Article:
Abenomics is back in the spotlight tonight. Results show a complete failure on three fronts: retail sales are down, factory output is back in contraction, and the most humiliating of all, Japanese firms have outright rejected Prime Minister Shinzo Abe's plea for higher wages.
Retail Sales Decline, Factory Output Contracts
Please consider Japan output, retail sales slump, dampen recovery prospects.
Japan's factory output fell for the first time in three months in November and retail sales slumped, suggesting that a clear recovery in the world's third-largest economy will be delayed until early in 2016.Fine-Tuning
While manufacturers expect to increase output in coming months, the weak data casts doubt on the Bank of Japan's view that an expected pick-up in exports and consumption will help jump-start growth and accelerate inflation toward its 2 percent target.
Industrial output fell 1.0 percent in November from the previous month, more than a median market forecast for a 0.6 percent decline, data by the trade ministry showed on Monday.
Separate data showed that retail sales fell 1.0 percent in November from a year earlier, more than a median forecast for a 0.6 percent drop, as warm weather hurt sales of winter clothing.
Wary of soft growth, the government plans nearly $800 billion in record spending in the budget for the fiscal year that will begin on April 1.
The BOJ has signalled readiness to expand stimulus if risks threaten Japan's recovery prospects. The central bank fine-tuned its stimulus programme on Dec. 18 to ensure it can keep up or even accelerate its money-printing.
Damn that weather. It's always too hot, too cold, or too perfect for retail sales.
The only possible conclusion is central banks need to fine-tune the weather to get predictable outcomes.
Not to worry, there's the tried-and-failed method of more government spending as a fallback mechanism.
Businesses Reject Abe's Plea to Hike Wages
As if weather-related fine-tuning was not problematic enough, the Japan business lobby head won't commit to higher wages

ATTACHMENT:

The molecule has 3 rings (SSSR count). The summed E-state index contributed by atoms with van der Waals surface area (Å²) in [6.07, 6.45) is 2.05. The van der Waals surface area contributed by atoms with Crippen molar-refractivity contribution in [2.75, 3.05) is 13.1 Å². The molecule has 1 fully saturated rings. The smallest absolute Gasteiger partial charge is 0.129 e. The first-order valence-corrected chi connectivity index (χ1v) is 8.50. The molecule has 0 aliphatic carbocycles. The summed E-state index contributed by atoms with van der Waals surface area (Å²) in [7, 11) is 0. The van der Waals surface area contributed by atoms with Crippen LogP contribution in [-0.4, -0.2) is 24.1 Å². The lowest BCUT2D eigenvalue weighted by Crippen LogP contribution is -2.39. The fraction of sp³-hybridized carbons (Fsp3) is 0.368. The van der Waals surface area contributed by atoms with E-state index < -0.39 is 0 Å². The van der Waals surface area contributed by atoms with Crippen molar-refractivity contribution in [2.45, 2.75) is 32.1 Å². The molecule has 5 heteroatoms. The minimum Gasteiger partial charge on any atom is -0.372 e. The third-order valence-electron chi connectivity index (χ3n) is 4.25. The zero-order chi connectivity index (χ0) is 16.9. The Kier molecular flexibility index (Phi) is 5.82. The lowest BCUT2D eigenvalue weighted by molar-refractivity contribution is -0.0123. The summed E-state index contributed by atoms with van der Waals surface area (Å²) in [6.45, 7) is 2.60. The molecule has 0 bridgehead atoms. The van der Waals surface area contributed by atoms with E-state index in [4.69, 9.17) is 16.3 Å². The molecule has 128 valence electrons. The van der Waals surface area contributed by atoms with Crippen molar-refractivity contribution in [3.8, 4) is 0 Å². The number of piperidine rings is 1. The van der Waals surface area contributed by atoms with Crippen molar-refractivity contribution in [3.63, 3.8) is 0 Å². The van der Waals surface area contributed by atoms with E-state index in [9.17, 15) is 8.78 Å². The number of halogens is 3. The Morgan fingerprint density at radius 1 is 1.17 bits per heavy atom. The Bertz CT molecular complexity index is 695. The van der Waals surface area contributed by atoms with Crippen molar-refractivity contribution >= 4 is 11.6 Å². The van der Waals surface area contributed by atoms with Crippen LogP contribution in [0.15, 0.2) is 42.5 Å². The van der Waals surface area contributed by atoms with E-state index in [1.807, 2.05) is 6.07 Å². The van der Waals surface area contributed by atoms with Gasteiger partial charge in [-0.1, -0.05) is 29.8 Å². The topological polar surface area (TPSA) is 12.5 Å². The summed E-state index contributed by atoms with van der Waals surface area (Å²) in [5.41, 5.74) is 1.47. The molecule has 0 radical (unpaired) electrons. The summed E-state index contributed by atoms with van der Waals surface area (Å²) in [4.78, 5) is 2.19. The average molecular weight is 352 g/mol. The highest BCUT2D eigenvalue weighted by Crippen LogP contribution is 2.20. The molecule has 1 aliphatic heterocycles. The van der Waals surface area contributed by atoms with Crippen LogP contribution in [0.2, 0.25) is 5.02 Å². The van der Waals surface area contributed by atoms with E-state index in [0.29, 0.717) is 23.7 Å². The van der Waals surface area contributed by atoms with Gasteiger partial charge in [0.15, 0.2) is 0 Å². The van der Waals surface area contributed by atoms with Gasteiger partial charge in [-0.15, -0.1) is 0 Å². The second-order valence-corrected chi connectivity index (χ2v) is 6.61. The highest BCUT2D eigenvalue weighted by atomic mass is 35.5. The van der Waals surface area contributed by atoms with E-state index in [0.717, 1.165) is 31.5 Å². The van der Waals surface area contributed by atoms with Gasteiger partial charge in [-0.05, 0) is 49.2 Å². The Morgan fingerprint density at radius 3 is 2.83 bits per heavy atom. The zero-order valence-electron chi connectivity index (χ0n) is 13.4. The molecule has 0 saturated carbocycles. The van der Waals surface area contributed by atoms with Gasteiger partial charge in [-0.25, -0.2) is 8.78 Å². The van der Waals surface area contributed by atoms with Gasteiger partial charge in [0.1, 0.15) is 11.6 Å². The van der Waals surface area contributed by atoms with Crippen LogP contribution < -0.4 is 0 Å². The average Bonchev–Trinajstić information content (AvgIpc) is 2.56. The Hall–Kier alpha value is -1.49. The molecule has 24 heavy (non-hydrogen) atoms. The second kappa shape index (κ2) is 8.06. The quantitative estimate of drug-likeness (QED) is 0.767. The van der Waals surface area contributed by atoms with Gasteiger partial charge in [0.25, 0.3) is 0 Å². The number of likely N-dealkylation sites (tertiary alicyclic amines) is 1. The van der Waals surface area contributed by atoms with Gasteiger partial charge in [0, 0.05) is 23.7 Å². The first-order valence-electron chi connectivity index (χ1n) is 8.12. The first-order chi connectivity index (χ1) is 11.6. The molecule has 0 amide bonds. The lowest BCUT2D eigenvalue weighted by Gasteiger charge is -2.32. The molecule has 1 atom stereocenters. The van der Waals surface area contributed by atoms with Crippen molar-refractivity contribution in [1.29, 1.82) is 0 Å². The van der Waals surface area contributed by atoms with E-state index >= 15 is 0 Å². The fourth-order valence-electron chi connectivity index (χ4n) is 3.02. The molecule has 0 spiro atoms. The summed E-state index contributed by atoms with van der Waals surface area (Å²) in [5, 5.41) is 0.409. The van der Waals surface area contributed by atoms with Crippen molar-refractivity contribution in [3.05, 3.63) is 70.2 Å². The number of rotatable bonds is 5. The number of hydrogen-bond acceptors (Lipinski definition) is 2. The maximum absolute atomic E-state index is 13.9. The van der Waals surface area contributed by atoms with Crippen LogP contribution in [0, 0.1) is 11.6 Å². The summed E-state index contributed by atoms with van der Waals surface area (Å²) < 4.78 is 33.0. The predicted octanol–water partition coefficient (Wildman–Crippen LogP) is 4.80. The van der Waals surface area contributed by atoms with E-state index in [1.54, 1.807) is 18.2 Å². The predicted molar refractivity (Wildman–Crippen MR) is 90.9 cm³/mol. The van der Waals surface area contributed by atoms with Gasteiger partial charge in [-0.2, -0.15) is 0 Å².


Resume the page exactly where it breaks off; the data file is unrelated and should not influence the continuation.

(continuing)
The head of an influential Japanese business lobby won't pass on the government's requests to its members to raise salaries next year, a worrying sign that real wages may not increase fast enough to boost consumption in the country.More Fine Tuning Needed
"The government is hoping for higher wages, but the Keizai Doyukai, as an organization that corporate executives personally belong to, is not going to tell its members what to do," said Yoshimitsu Kobayashi, chairman of the Keizai Doyukai, which regularly participates in the government's corporate policy panels and is one of Japan's top three business lobbies.
"Companies that don't have money obviously won't raise wages."
Higher wages are crucial to policymakers' efforts to break a decades-long cycle of weak growth and deflation. Prime Minister Shinzo Abe has won modest wage gains from the largest firms, but this has been slow to filter through the economy.
Around 65 percent of people work at small and medium-sized enterprises, many of which are losing money and are therefore unlikely to raise salaries or spend extra money on training employees
What's with these damn corporations? Why do they insist on making a profit anyway? Clearly this misguided and very unpatriotic behavior must be fixed at all costs.
And I have just the solution. As part of the fine-tuning effort, all Abe needs to do is guarantee minimum corporate profits.
Should that fail, there's always the last resort of free helicopter-drop money for everyone. Lord knows how important it is to slay the deflation dragon once and for all.
Don't take my word for it. Instead, listen to Willem Buiter, Citibank's Chief Economist.
He knows precisely how damaging deflation is. For details, please see Helicopter Drop, What Else?
Mike "Mish" Shedlock